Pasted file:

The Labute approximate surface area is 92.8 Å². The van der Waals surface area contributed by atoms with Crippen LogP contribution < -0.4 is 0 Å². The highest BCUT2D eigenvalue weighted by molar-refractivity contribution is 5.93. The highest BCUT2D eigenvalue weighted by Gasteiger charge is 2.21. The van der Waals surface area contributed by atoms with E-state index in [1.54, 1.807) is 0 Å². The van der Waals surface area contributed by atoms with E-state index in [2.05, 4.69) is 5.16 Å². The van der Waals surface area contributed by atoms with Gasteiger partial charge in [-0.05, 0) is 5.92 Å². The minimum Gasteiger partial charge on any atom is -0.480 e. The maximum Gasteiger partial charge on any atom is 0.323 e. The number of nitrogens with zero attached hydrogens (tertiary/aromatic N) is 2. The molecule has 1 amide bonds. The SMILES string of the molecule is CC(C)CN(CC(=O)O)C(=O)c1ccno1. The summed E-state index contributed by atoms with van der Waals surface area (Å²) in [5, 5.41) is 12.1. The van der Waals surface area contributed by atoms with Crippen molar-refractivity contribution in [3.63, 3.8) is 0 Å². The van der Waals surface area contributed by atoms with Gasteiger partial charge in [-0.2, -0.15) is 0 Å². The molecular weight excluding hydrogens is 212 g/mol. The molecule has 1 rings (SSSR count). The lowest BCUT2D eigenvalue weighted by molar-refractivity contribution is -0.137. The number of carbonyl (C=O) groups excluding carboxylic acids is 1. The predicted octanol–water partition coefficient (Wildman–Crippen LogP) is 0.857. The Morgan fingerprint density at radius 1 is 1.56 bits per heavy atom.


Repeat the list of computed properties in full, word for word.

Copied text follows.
The Labute approximate surface area is 92.8 Å². The van der Waals surface area contributed by atoms with Crippen LogP contribution < -0.4 is 0 Å². The highest BCUT2D eigenvalue weighted by molar-refractivity contribution is 5.93. The highest BCUT2D eigenvalue weighted by Gasteiger charge is 2.21. The van der Waals surface area contributed by atoms with E-state index in [1.54, 1.807) is 0 Å². The van der Waals surface area contributed by atoms with E-state index in [2.05, 4.69) is 5.16 Å². The van der Waals surface area contributed by atoms with Gasteiger partial charge in [-0.05, 0) is 5.92 Å². The minimum Gasteiger partial charge on any atom is -0.480 e. The maximum Gasteiger partial charge on any atom is 0.323 e. The number of nitrogens with zero attached hydrogens (tertiary/aromatic N) is 2. The molecule has 1 amide bonds. The SMILES string of the molecule is CC(C)CN(CC(=O)O)C(=O)c1ccno1. The summed E-state index contributed by atoms with van der Waals surface area (Å²) in [5, 5.41) is 12.1. The van der Waals surface area contributed by atoms with Crippen molar-refractivity contribution in [3.63, 3.8) is 0 Å². The van der Waals surface area contributed by atoms with Gasteiger partial charge in [-0.2, -0.15) is 0 Å². The molecular weight excluding hydrogens is 212 g/mol. The molecule has 1 rings (SSSR count). The lowest BCUT2D eigenvalue weighted by molar-refractivity contribution is -0.137. The number of carbonyl (C=O) groups excluding carboxylic acids is 1. The predicted octanol–water partition coefficient (Wildman–Crippen LogP) is 0.857. The Morgan fingerprint density at radius 1 is 1.56 bits per heavy atom.